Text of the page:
Yeah. So I think that so there's a couple pieces, right when I already mentioned joining the community, right, and actually being involved in community, I saw a new developer actually step up and help organize a meetup. Because honestly, organizing meetup is not hard. It's hard work, but it's not complicated, right. All you need to do is volunteer for something and you can find speakers or you can like run a meeting which you know, is terrifying the first couple times you do it, but afterwards it gets easier. So I think volunteering is a great way to do it. I think also even just practicing networking conversations. And I think that one key thing that I've learned over my years is that people love to talk about themselves. Thank you for having me on. And so, in any kind of conversation that I have, where I'm talking to strangers, I try to give people information about me that that they might want to ask questions about, or try to get information about them. Right. So I might say something like, you know, I've worked with ABC and D. You know, what have you worked on lately, right? And so give people real conversational like hooks is what I call them. Because otherwise I find that it can be too easy to kind of just end this again. I'm Miss whistle for this now. They can be too easy. stand around and just eat your pizza at a meet up and not actually engaging conversation. So be to other people, and, and then the other kind of piece of advice I would give is, is do the follow up, do the work, right? Like no one is going. I mean, some people might help you out, goodness their heart, but even then you can help them help you. An example of this is I was getting an introduction to a possible employer a couple months ago, and the person who the intro said, Hey, can you write this up for me? And you should write up something that says, Why the company is awesome, why you're awesome, why you'd be awesome at the company and put it and I might modify it a little bit. She basically said, but I'm gonna send this on to them. And that made me really think and that was extra work that I had to do. And again, if I hadn't been missing the company, I might have just said, No, thank you. Or ghoster, which would have been even worse, but, you know, doing those extra steps of effort will differentiate you because it's not it is it is actually astonishing to me how hard how easy it is to differentiate yourself. You just have to put in a little bit more effort.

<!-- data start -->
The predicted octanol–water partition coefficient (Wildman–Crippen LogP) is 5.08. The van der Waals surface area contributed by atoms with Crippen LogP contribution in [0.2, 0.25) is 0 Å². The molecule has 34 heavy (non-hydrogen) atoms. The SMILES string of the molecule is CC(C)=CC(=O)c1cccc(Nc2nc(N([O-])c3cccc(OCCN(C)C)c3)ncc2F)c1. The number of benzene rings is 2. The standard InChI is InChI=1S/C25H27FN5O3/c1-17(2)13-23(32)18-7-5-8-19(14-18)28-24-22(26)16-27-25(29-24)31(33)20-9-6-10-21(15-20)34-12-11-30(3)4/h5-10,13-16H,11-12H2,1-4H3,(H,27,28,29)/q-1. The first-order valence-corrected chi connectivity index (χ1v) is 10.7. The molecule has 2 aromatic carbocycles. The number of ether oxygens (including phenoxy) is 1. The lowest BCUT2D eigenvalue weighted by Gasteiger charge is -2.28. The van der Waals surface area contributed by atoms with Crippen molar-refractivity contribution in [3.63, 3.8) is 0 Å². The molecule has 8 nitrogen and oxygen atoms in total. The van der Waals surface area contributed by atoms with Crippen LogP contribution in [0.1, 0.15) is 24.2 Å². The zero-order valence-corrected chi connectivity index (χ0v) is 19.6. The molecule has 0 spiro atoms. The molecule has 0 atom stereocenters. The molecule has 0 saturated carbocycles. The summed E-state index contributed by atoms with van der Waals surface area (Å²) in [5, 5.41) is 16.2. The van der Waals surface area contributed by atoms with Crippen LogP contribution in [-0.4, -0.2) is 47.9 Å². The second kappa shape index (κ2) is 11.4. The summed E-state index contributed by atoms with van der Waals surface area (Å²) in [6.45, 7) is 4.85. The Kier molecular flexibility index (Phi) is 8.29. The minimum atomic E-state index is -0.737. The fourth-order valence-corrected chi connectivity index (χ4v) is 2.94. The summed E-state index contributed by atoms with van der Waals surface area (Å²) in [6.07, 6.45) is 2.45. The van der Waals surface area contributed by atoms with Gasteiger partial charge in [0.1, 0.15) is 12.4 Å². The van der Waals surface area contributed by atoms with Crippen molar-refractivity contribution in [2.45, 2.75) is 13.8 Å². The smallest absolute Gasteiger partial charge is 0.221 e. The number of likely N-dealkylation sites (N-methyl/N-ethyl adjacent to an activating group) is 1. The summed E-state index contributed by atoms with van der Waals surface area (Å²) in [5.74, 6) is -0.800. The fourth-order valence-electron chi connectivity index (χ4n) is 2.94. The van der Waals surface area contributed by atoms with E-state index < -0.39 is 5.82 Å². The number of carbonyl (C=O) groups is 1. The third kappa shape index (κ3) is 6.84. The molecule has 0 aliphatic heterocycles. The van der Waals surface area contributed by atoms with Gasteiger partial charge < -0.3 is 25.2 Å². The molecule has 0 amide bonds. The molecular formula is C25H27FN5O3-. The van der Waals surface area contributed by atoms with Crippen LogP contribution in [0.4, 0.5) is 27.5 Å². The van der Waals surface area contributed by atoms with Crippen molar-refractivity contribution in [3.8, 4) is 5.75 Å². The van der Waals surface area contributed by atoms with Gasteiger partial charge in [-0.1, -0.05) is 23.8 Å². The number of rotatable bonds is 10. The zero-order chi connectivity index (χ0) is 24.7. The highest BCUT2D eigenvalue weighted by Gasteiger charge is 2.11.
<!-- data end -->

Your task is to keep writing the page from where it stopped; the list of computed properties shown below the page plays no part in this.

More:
Tim Bourguignon 42:59